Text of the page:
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The insects, which have spent the rest of their lives underground, only live above ground for about six weeks. The adults, the ones that make all the noise, only ascend above ground to reproduce.

Males use the harsh sound to look for females so they can mate in that brief time. The sound can reach over 90 decibels in some instances; that's about the same volume as a lawn mower.

The female cicadas will lay eggs in a tree, and after the eggs hatch, the newborn cicadas -- called nymphs -- will bury themselves in the ground, where they'll develop for 17 years. 

According to The Washington Post, female cicadas can lay up to 400 eggs each, across 40 to 50 sites.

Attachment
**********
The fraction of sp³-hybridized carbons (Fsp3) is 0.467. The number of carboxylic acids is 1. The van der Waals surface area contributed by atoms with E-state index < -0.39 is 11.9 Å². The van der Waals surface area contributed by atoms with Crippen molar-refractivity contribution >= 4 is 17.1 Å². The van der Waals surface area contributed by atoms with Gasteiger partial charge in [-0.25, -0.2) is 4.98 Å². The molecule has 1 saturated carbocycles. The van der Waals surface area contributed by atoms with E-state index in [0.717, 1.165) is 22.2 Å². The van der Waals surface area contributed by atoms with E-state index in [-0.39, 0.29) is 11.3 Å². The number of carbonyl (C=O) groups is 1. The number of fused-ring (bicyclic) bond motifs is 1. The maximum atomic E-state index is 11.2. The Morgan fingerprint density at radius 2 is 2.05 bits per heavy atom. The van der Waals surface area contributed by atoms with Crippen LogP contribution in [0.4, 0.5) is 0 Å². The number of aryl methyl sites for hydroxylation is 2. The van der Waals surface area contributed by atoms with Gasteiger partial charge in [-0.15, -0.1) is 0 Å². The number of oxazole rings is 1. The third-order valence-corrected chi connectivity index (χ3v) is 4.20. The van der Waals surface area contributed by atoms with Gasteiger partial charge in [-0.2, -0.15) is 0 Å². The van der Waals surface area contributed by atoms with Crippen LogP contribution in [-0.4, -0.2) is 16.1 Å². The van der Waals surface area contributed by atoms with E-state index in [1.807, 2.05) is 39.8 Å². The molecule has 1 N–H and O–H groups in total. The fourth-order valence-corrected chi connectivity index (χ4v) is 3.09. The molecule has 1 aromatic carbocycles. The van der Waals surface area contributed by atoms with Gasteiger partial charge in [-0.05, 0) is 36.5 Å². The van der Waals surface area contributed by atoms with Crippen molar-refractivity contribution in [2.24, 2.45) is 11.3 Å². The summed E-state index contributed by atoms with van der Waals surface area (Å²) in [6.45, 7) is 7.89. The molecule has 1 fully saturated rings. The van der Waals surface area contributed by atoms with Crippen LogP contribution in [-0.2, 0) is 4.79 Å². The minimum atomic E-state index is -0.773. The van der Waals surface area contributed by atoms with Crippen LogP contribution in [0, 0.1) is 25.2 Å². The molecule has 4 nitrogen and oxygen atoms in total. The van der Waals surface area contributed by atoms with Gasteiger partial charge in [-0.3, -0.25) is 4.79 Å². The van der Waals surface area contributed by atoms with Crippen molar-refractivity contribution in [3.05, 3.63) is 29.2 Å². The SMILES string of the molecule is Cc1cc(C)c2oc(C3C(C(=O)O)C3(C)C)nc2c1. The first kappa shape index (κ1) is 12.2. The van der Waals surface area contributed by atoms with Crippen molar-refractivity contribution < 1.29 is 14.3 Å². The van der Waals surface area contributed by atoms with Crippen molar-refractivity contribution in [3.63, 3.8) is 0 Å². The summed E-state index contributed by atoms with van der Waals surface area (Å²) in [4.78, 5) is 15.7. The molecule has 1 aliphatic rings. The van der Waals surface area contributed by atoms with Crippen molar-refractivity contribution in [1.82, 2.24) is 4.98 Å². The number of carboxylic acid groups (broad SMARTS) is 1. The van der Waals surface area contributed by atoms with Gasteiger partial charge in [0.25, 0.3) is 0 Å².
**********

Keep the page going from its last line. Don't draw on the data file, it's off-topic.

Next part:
During the upcoming mating season, there could be as many as 1.5 million cicadas per acre in some places.

The noise, which is mostly a daytime phenomenon, will probably last until mid- to late June, by which time most of the cicadas will probably die, according to Gaye Williams, a Maryland Department of Agriculture entomologist. Williams said predicting exactly when the emergence will end is tough because it depends on many variables, including temperature, moisture and humidity. 

The good news is that cicadas can’t chew, so they don’t devour plants and trees. Plus, they don’t bite or sting.

But if you live in Ohio, New York, Pennsylvania and other neighboring states, now might be the time to invest in some ear plugs.

Read more here.